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Wednesday, April 6, 2016

Venturing off-trail in search of "Sara," come hissy rattlesnake or Dinosaur treas-ahaaa

Every other day in the Klondike Camp is reserved for hiking. This is necessary in order to give our bottoms a break from ever-so-slender bike saddles, which nowadays are more invasive than a wretched colonoscopy. 

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North Klondike Trailhead: The Klondike is known to have thousands upon thousands of dinosaur tracks. Most are step-like depressions in the sandstone and bear little resemblance to footprints of the once enormous, long extinct creatures than roamed around here when it was almost tropical, with ferns and water and lush vegetation. 

Bobbie and I have been zooming over these little depressions on bike rides and hikes, never the wiser. Thus the main emphasis of this hike was to find tracks that actually looked as if they were made by dinosaurs instead of common erosional forces of nature. A secondary emphasis was to stray off-trail a bit in search of mining ruins, using old four wheel drive roads and wash bottoms, sandstone, cow tracks, and/or any other means of locomotion that does not bust Govie's precious Cryptobiotic Crust.  

From the parking area we hiked 500 feet up a trail marked "Dinosaur Tracks." Cool. Must be in the right place. Sure enough we found depressions in sandstone, most filled with silt from runoff. A sign explained that some of these tracks were made by a three-toed, 18 ton, meat-eating machine over 150 million years ago. Not impressed, still not convinced. Onward.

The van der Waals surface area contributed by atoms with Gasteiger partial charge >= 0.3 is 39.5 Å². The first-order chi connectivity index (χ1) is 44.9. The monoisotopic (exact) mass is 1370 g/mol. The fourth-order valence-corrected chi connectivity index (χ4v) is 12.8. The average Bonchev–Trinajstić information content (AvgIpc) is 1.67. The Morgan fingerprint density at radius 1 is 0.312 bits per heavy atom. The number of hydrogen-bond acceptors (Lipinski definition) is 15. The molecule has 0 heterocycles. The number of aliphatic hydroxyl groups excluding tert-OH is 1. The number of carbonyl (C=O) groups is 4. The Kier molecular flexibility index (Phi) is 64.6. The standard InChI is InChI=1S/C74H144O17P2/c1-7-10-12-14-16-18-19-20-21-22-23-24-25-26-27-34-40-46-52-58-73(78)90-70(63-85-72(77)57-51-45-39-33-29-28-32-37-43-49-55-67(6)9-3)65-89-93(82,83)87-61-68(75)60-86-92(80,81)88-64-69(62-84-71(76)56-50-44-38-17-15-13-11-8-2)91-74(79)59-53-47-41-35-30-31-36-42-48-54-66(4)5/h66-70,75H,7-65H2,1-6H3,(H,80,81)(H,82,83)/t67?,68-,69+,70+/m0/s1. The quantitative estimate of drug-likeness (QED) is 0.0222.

Not impressed... 
Moving upward, the next sign forewarning of certain death and/or destruction from Radon, Radiation, and Explosives. We continued, hiking up a 4WD road that was more a ladder of ledges, finally arriving at ruins of an old mine of some sort. Feeling a tingle in my feet, I wondered what a Geiger counter might read. What's a few minutes of exposure... 

We walked over to inspect a concrete basin. It was partitioned off and sloped for drainage to pipes that I assumed were there to collect and drain water. The interesting thing was that each separate basin was filled with scrapes shredded metal, well rusted, as you can see. I have no idea why, or what the purpose of the basin was, or even what they were mining for. We spied some tanks and more basins on the hill side and went to take a look-see.

Can't resist Tripod Rocks... 

Some PVC pipe and a couple of concrete catch basins... 

Someone laid stone between these rocks.

There appeared to have been a wooden shelter/abode? where the rocks had been placed.

We continued up, headed for a ridge and more tanks on top. It provided good views of Salt Valley and into Arches National Park.

We wandered over to the tanks, one of which was a home-made mixing chamber.  Some crafty, ingenious guy used the frame of a vehicle to bridge the tank, then used a transmission, drive line, and rear end assembly to drive wooden mixing paddles.

Hey Boss, hows this? Got three speeds plus a reverse... 

The long pipe above had an auger... something to move a slurry or thicken material uphill. What? Why? Don't understand.

But here is something I do understand... far views into lonely country. 

Onward, in search of Dinosaur tracks.
Till then, 
Peace out.
mark and bobbie... wandering red rock on bikes and on foot.


  1. My Brooks B-17 bike saddle solved all my bike saddle trouble years ago.

  2. I think you are in Uranium country. I heard that a geiger counter will go off on the trails of Klondike Bluffs. I thought you guys were really glowing in the pictures! :-)

  3. The resourcefulness and ingenuity of old-timers never ceases to amaze. I'm think'n you're deep in Uranium doo-doo. Maybe rescuers will be able to see you in the dark. :)

  4. I couldn't handle the seat that came with my bike, got a cushier one for my sensitive tushy.

    We walked a little ways up the dino track area but didn't see a thing that resembled possible tracks. At least yours look like good possibilities.

  5. Moab area has been the site of Uranium mining. Are they stil at it? Those companies sure leave a lot behind to be desired. Wonder what happened to that old truck? Looks like a serious accident.


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